But I wonder if part of it doesn’t have to do with the author herself.  Dorothy Canfield Fisher wrote many, many books–some for children, some for adults.  She was much, much more than a writer–an activist, reformer, and all around fascinating lady.  I’m dumbfounded that there hasn’t been a full length biography of her since the one published just after her death in 1958.  In one of my favorite tidbits, she served on the Book of the Month selection committee for over 25 years.  Did her wide-ranging involvement mean that this charming part of her career was left in the dust?  Was it not significant enough?  And yet, the book has basically stayed in print all these years.  Nevertheless, out of our book club, there was only one person who had read it as a child.  And the only reason I knew about it was through my Betsy-Tacy friends.  But we all agreed that we would certainly hand Understood Betsy to a child who liked historical fiction.  It is perplexing how this book has both lasted, and yet been undercover.

Regardless, it’s always exciting to add another character to the orphan club in kidlit history.  There are an awful lot of members!

Orphan Stories

Quick, how many kidlit orphans can you name?  Go ahead–I’ll be here after you finish your list.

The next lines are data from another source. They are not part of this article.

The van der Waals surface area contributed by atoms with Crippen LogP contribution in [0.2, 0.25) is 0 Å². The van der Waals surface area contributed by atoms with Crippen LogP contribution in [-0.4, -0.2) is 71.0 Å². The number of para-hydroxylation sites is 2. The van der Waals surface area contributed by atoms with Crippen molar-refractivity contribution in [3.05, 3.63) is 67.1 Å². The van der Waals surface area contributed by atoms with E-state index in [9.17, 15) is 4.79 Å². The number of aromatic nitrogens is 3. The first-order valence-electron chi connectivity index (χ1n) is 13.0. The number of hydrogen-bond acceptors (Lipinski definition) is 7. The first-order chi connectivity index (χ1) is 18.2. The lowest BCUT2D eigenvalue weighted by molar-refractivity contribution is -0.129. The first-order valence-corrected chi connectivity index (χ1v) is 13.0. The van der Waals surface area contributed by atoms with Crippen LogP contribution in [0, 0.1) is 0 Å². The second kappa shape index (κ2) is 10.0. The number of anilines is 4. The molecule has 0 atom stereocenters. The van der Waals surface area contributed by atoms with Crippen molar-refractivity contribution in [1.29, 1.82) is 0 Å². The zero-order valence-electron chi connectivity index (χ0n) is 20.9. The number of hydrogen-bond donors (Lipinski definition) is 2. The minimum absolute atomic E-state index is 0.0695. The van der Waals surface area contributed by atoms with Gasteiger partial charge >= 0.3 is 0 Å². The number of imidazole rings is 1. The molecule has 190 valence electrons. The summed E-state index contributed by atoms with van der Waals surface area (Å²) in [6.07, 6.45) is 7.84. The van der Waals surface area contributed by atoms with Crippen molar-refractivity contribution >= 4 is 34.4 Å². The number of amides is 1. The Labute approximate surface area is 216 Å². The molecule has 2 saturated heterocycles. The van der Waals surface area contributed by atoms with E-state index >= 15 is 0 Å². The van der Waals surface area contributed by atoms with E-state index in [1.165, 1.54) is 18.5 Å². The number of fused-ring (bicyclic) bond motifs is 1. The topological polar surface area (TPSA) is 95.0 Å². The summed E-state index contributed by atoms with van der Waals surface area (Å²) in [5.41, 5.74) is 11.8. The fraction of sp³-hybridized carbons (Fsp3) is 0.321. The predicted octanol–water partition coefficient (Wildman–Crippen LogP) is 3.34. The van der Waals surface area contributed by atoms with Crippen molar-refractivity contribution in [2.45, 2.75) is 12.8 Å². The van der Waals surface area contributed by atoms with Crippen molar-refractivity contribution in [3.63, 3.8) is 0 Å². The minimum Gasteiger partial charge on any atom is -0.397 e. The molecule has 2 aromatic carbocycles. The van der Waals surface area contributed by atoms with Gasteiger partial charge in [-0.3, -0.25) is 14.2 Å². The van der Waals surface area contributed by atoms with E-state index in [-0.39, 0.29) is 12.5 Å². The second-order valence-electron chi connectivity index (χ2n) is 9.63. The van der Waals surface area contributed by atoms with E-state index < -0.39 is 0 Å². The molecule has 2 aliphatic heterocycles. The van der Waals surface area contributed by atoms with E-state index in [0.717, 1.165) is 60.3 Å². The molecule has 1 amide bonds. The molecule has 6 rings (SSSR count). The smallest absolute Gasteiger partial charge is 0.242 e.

A lot, right?  Anne Shirley (and just about all of Montgomery’s heroines), Sara Crewe, Mary Lennox, Rebecca (of Sunnybrook Farm), Pollyanna, Judy from Daddy-Long-Legs and on and on.  Then, throw in the kids that have a parent absent for all or most of the book–the March sisters, the Melendys, the Five Little Peppers and on and on.  Suddenly, it seems like a household with two parents is rare indeed in this fictional world.

I can certainly see the appeal for an author–no parents really opens up the dramatic possibilities for a character.  I remember being completely enchanted with The Boxcar Children–setting up house in a boxcar?  And it’s not like this is a plot device that has faded in recent years.  Harry Potter might possibly be the most famous orphan ever.